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A scratch builders delight . . .

This fence is the entrance to a farm on my way to work and it has always intrigued me.  The really distinct way that the paint has come off the weathered wood is something I have tried to copy on my models with little or no great success.

That is until I came across Chuck Doan's website at  and his "Barn & Tractor" diorama.  


How to duplicate Chuck's results down here in Australia with the age old problem of what is called something in the States may not exist down here or maybe under a different brand name or have the same name but different properties to here, or we don't hold our tongue the right way down here! I also wanted to make the method as simple as possible and be able to get consistent results every time using only locally available products.

FIRST - The grey base stain

This method I have used for years with great success, and I have explained elsewhere in this web-site, but I repeat it here to save you having to refer back to it. The main ingredient is RUBBING ALCOHOL, with the brand I use called "ISOCOL", which comes in a 345ml bottle, which I buy at my local supermarket (it is also available at chemists). The second ingredients are ARTISTS PIGMENTED INKS in SEPIA and BLACK. The brand I use are made by "ART SPECTRUM", are made in Australia, and are available at most art supply outlets. The other items you will need are a glass jar of at least 400ml, a 500ml measuring jar, a syringe (with no needle!) which has measurements and some spare wood and a brush for tests.

Into the glass jar (approx. 400ml), pour in 250ml of the ISOCOL, and with the syringe add 16ml of the SEPIA ink and 8ml of the BLACK ink. Stir well and do a test piece to check it is the colour you prefer. You can add any of the three ingredients to achieve the colour stain you prefer. My result can be seen at left.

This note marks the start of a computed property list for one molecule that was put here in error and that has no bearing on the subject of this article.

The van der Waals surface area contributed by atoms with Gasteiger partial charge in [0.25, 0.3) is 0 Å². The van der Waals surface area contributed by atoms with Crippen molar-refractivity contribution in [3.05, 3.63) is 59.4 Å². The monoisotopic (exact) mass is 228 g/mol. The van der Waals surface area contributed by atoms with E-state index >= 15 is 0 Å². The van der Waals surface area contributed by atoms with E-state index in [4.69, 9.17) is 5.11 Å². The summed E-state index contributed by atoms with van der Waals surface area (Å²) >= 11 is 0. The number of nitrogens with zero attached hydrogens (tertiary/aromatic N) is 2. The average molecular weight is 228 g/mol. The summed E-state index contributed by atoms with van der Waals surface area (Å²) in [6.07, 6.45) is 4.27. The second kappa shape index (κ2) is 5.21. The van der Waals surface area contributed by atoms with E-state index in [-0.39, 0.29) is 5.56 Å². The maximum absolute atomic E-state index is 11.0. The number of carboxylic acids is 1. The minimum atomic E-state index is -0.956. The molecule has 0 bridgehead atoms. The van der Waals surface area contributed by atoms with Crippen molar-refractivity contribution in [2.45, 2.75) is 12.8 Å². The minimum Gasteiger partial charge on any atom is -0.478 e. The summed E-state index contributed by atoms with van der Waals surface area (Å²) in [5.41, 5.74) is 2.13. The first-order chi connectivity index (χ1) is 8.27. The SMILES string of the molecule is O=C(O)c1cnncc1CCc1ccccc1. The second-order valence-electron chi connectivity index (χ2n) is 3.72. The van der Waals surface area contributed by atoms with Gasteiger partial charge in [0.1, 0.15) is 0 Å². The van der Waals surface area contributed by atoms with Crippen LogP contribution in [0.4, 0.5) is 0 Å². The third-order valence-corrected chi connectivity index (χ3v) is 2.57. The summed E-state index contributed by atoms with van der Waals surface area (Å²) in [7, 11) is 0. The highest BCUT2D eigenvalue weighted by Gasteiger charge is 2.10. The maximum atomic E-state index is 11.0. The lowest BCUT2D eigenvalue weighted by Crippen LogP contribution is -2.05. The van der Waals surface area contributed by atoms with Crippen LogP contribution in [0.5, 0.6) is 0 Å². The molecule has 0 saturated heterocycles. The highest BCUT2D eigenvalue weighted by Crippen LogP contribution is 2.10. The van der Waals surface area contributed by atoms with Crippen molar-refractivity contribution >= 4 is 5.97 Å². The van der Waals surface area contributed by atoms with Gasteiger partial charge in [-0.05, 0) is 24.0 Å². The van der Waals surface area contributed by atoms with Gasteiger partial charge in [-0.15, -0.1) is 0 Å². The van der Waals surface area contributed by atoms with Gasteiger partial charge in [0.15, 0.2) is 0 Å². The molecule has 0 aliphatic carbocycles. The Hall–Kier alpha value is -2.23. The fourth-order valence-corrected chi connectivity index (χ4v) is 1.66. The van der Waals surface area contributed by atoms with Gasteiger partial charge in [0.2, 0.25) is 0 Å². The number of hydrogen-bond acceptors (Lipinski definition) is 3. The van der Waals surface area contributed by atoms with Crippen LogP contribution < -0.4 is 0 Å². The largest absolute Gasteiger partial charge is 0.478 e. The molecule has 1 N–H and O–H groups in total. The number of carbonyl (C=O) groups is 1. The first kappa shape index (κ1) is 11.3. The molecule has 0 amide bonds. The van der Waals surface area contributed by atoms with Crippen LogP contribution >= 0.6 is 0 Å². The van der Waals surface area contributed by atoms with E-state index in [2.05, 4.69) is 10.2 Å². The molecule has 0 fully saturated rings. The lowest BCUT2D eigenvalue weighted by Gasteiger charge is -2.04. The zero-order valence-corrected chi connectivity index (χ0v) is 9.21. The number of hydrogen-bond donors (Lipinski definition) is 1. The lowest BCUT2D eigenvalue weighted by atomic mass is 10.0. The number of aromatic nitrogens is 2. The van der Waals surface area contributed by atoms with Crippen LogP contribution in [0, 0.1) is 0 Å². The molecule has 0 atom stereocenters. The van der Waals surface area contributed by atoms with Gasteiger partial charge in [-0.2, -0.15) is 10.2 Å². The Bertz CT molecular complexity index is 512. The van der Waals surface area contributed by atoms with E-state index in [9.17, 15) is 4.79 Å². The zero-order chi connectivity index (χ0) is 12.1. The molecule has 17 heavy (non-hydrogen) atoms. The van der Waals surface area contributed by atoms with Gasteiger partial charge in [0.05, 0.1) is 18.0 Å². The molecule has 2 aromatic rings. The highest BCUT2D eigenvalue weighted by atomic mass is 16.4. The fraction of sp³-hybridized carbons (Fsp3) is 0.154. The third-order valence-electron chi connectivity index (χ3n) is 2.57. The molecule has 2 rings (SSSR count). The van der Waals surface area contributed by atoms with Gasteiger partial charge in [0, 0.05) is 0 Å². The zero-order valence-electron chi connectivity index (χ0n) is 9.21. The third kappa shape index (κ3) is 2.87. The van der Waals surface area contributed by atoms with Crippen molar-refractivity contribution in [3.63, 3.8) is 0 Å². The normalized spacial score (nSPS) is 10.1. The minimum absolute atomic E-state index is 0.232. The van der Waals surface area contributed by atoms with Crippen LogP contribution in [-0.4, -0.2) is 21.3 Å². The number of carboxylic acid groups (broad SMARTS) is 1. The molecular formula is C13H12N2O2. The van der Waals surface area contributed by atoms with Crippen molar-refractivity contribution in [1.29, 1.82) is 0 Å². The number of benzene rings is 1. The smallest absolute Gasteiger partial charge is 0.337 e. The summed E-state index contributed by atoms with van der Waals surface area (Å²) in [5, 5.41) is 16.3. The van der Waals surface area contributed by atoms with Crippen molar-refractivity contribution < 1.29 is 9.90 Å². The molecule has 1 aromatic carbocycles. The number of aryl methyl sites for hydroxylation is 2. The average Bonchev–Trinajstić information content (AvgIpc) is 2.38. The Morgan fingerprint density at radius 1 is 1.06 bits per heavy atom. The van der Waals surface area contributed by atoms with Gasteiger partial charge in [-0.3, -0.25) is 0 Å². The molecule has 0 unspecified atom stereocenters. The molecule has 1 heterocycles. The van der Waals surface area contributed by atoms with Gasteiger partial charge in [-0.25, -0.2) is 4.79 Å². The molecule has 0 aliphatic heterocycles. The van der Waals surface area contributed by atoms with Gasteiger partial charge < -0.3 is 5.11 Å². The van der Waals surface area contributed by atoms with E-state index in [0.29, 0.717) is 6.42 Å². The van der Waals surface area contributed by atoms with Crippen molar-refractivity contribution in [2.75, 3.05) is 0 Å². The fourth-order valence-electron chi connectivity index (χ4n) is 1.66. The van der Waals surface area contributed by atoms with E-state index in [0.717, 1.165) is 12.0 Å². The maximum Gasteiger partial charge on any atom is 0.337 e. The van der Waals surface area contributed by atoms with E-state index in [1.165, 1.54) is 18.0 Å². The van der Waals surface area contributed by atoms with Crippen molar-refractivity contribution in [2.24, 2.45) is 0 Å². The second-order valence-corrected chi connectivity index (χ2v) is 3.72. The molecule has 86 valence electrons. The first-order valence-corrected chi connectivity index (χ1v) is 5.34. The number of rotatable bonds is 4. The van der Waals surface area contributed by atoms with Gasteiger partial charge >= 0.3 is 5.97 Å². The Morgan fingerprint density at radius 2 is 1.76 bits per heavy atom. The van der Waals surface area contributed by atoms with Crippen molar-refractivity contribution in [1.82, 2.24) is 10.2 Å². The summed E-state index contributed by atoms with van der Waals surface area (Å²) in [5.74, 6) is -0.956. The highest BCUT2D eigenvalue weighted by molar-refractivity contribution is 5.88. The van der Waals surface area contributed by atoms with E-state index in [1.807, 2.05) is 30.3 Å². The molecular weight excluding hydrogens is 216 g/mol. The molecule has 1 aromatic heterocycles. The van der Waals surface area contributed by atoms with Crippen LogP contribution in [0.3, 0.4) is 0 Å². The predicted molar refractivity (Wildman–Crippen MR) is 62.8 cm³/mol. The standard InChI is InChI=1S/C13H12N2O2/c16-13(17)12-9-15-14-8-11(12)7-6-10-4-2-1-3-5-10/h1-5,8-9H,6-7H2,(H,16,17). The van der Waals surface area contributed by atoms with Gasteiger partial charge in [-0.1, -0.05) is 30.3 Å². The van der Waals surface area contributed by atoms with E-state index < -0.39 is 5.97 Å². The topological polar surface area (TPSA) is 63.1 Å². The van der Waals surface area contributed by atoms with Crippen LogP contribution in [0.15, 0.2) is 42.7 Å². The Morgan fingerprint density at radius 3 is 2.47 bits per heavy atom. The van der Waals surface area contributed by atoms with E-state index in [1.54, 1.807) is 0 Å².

To prepare the timber before staining, I use a fine toothed EXACTO saw and run it down each face to impart a grain effect. This also breaks the smooth surface of the timber and allows the stain to absorb well. You can also add more distressing with a wire brush, dental probe or knife to further distress the timber. Now, simply apply the stain to the timber with a flat brush and put aside to dry - this should only take 10-15 minutes.

SECOND - The peeling paint

The first step is to liberally paint the surface(s) that are to have the peeling paint effect with MINERAL TURPENTINE - I use "LOW ODOUR TURPS" which I obtain from the local supermarket. This turps does have no odour, which makes the wife happy when I use it! Allow this coat to fully dry, which doesn't take long to do.

The second step is to paint a thick layer of a water base paint such as Tamiya or Jo Sonya over the area to have the peeling paint effect and allow to fully dry. It is best to select a light colour like white or beige which will contrast with the grey timber.

The final step uses the fine toothed EXACTO saw which you lightly drag up the grain we impart earlier. This breaks the paint up into tiny bits, even though it is still attached to the wood. Now, using a very strong sticky tape like gaffer tape or 100mph tape, wrap a piece around your first finger and heavily pat the paint. Tiny bits will come off onto the tape. Continue until you have removed the required amount of paint.

Below is a photograph of some finished samples

To finish off, you can continue to weather the timber with the dental probe, especially at the bottom of the board where dry rot is starting to set in. Also, another coat of the stain can be applied, as it will soak in where there is no paint, giving more contrast with the paint.

Remember that paint is less lightly to be effected where it is protected by over hangs etc.